Adapts to most soils, but grows best in fertile, well-drained loam.
Amaranth seeds need warm soil to germinate and can be damaged by spring frosts, so wait until the soil has begun to warm to plant this crop. Mature plants are easier to harvest after a light frost in the fall.
Before planting, amend the soil with a light application of a balanced organic fertilizer.
Beans and Peas.
Single Plants: 1′ 11″ (60cm) each way (minimum)
Rows: 1′ 5″ (45cm) with 2′ 11″ (90cm) row gap (minimum)
Sow and Plant
Plant from mid spring to early summer by sowing seeds barely covered with soil in uniform rows. Keep soil moist until the seedlings sprout. Weed by hand until the plants are 4 inches (10 cm) tall, gradually thinning plants to 18 inches (46 cm) apart. As the plants grow, they will shade out most summer weeds.
Amaranth is closely related to the weed known as red-rooted pigweed, so it can be difficult to tell the two plants apart. Amaranth grows to 4 to 6 feet (1.2 – 2 m) tall, and tall varieties may need staking to hold them upright when they become top-heavy with maturing seed clusters. Varieties with light-colored seeds usually have the best flavor.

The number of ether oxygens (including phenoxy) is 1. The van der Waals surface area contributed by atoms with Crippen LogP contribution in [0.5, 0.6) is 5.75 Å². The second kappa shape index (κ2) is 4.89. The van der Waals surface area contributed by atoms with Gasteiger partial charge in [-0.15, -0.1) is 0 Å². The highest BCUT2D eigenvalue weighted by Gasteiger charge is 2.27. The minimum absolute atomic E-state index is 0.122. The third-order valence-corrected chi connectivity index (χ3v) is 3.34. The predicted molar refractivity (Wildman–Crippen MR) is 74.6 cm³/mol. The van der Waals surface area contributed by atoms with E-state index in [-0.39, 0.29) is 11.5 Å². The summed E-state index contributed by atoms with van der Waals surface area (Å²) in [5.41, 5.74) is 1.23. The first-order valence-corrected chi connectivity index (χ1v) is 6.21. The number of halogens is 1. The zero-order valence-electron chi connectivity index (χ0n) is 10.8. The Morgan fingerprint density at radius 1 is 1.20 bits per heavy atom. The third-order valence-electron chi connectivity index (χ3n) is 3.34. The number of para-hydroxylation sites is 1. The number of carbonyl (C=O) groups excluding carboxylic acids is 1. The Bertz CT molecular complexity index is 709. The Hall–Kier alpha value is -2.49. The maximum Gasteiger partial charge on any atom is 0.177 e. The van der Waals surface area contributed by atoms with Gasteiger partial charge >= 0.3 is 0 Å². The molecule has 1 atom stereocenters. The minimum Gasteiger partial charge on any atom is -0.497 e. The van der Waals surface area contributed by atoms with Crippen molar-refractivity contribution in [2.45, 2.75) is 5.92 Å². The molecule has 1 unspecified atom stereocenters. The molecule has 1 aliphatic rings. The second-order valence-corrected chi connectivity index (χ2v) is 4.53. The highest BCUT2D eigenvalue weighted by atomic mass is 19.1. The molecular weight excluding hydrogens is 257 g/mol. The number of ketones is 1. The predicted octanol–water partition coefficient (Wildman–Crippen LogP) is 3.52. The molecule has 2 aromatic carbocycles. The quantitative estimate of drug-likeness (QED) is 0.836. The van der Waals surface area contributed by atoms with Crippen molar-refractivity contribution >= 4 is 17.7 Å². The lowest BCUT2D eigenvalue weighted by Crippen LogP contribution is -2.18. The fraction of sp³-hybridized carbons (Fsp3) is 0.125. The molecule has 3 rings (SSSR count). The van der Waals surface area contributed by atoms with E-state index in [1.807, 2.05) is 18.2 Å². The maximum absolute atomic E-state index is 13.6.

When you see birds pecking at your amaranth, or when seeds fall away from the cluster when gently rubbed, it is time to harvest your crop. When the weather is dry, bend over seed heads into a large bucket and clip them off. Working in a dry place, strip off the seeds, use a fan to winnow out debris, and spread the cleaned seeds on screens or trays to finish drying indoors.
Flea beetles often make small holes in leaves, while larger holes may be the work of night-flying beetles or Japanese beetles. Plant bugs (Lygus bugs) can cause serious damage when they feed on almost-mature plants.